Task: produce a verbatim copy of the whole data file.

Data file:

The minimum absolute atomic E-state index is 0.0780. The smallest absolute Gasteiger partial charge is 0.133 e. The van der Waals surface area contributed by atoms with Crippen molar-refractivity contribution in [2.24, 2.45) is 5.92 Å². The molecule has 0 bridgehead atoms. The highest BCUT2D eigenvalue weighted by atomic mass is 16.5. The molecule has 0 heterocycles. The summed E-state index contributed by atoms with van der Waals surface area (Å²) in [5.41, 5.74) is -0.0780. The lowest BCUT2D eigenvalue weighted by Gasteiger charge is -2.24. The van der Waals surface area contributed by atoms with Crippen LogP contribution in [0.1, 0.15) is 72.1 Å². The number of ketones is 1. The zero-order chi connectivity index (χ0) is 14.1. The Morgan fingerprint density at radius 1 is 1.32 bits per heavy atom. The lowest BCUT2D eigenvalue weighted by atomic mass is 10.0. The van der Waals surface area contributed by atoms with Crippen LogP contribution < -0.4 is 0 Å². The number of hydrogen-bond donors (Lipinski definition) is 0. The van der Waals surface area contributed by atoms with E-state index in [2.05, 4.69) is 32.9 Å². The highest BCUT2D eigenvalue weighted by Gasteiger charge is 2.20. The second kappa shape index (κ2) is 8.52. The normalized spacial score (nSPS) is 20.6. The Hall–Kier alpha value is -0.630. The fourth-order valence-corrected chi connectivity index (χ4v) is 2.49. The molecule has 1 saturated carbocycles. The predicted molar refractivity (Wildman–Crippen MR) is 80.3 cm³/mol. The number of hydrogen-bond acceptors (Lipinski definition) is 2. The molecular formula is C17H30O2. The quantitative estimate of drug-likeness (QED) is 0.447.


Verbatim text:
The minimum absolute atomic E-state index is 0.0780. The smallest absolute Gasteiger partial charge is 0.133 e. The van der Waals surface area contributed by atoms with Crippen molar-refractivity contribution in [2.24, 2.45) is 5.92 Å². The molecule has 0 bridgehead atoms. The highest BCUT2D eigenvalue weighted by atomic mass is 16.5. The molecule has 0 heterocycles. The summed E-state index contributed by atoms with van der Waals surface area (Å²) in [5.41, 5.74) is -0.0780. The lowest BCUT2D eigenvalue weighted by Gasteiger charge is -2.24. The van der Waals surface area contributed by atoms with Crippen LogP contribution in [0.1, 0.15) is 72.1 Å². The number of ketones is 1. The zero-order chi connectivity index (χ0) is 14.1. The Morgan fingerprint density at radius 1 is 1.32 bits per heavy atom. The lowest BCUT2D eigenvalue weighted by atomic mass is 10.0. The van der Waals surface area contributed by atoms with Crippen LogP contribution < -0.4 is 0 Å². The number of hydrogen-bond donors (Lipinski definition) is 0. The van der Waals surface area contributed by atoms with E-state index in [2.05, 4.69) is 32.9 Å². The highest BCUT2D eigenvalue weighted by Gasteiger charge is 2.20. The second kappa shape index (κ2) is 8.52. The normalized spacial score (nSPS) is 20.6. The Hall–Kier alpha value is -0.630. The fourth-order valence-corrected chi connectivity index (χ4v) is 2.49. The molecule has 1 saturated carbocycles. The predicted molar refractivity (Wildman–Crippen MR) is 80.3 cm³/mol. The number of hydrogen-bond acceptors (Lipinski definition) is 2. The molecular formula is C17H30O2. The quantitative estimate of drug-likeness (QED) is 0.447.